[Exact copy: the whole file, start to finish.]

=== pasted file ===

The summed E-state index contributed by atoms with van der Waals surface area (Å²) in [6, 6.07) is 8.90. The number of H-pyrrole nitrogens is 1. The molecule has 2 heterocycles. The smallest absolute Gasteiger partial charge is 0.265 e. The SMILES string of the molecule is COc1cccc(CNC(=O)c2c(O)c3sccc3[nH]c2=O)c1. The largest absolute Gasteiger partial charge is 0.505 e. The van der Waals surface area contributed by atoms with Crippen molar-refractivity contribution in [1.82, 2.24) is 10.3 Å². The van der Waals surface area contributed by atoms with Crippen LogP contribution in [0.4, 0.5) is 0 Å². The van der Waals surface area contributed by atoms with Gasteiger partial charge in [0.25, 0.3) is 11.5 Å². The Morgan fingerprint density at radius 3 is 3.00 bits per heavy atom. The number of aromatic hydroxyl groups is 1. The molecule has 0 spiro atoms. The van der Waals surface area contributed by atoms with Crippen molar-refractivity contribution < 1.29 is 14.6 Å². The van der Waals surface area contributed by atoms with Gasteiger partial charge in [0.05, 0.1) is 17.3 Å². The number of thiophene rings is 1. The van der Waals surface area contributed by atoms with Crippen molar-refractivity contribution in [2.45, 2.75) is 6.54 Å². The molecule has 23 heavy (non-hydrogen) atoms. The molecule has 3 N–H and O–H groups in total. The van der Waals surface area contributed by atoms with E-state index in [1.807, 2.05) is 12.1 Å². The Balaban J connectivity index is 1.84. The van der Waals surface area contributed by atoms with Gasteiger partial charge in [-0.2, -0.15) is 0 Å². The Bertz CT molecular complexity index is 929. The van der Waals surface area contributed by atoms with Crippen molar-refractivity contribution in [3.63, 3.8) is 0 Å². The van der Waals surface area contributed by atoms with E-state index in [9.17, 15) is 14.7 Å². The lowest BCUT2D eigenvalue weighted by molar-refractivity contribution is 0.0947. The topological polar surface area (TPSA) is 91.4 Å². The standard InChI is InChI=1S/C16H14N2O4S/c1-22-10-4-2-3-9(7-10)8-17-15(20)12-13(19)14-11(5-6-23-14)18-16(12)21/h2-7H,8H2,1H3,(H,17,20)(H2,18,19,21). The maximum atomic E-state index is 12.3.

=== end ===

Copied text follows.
The summed E-state index contributed by atoms with van der Waals surface area (Å²) in [6, 6.07) is 8.90. The number of H-pyrrole nitrogens is 1. The molecule has 2 heterocycles. The smallest absolute Gasteiger partial charge is 0.265 e. The SMILES string of the molecule is COc1cccc(CNC(=O)c2c(O)c3sccc3[nH]c2=O)c1. The largest absolute Gasteiger partial charge is 0.505 e. The van der Waals surface area contributed by atoms with Crippen molar-refractivity contribution in [1.82, 2.24) is 10.3 Å². The van der Waals surface area contributed by atoms with Crippen LogP contribution in [0.4, 0.5) is 0 Å². The van der Waals surface area contributed by atoms with Gasteiger partial charge in [0.25, 0.3) is 11.5 Å². The Morgan fingerprint density at radius 3 is 3.00 bits per heavy atom. The number of aromatic hydroxyl groups is 1. The molecule has 0 spiro atoms. The van der Waals surface area contributed by atoms with Crippen molar-refractivity contribution < 1.29 is 14.6 Å². The van der Waals surface area contributed by atoms with Gasteiger partial charge in [0.05, 0.1) is 17.3 Å². The number of thiophene rings is 1. The van der Waals surface area contributed by atoms with Crippen molar-refractivity contribution in [2.45, 2.75) is 6.54 Å². The molecule has 23 heavy (non-hydrogen) atoms. The molecule has 3 N–H and O–H groups in total. The van der Waals surface area contributed by atoms with E-state index in [1.807, 2.05) is 12.1 Å². The Balaban J connectivity index is 1.84. The van der Waals surface area contributed by atoms with Gasteiger partial charge in [-0.2, -0.15) is 0 Å². The Bertz CT molecular complexity index is 929. The van der Waals surface area contributed by atoms with Crippen molar-refractivity contribution in [3.63, 3.8) is 0 Å². The van der Waals surface area contributed by atoms with E-state index in [9.17, 15) is 14.7 Å². The lowest BCUT2D eigenvalue weighted by molar-refractivity contribution is 0.0947. The topological polar surface area (TPSA) is 91.4 Å². The standard InChI is InChI=1S/C16H14N2O4S/c1-22-10-4-2-3-9(7-10)8-17-15(20)12-13(19)14-11(5-6-23-14)18-16(12)21/h2-7H,8H2,1H3,(H,17,20)(H2,18,19,21). The maximum atomic E-state index is 12.3.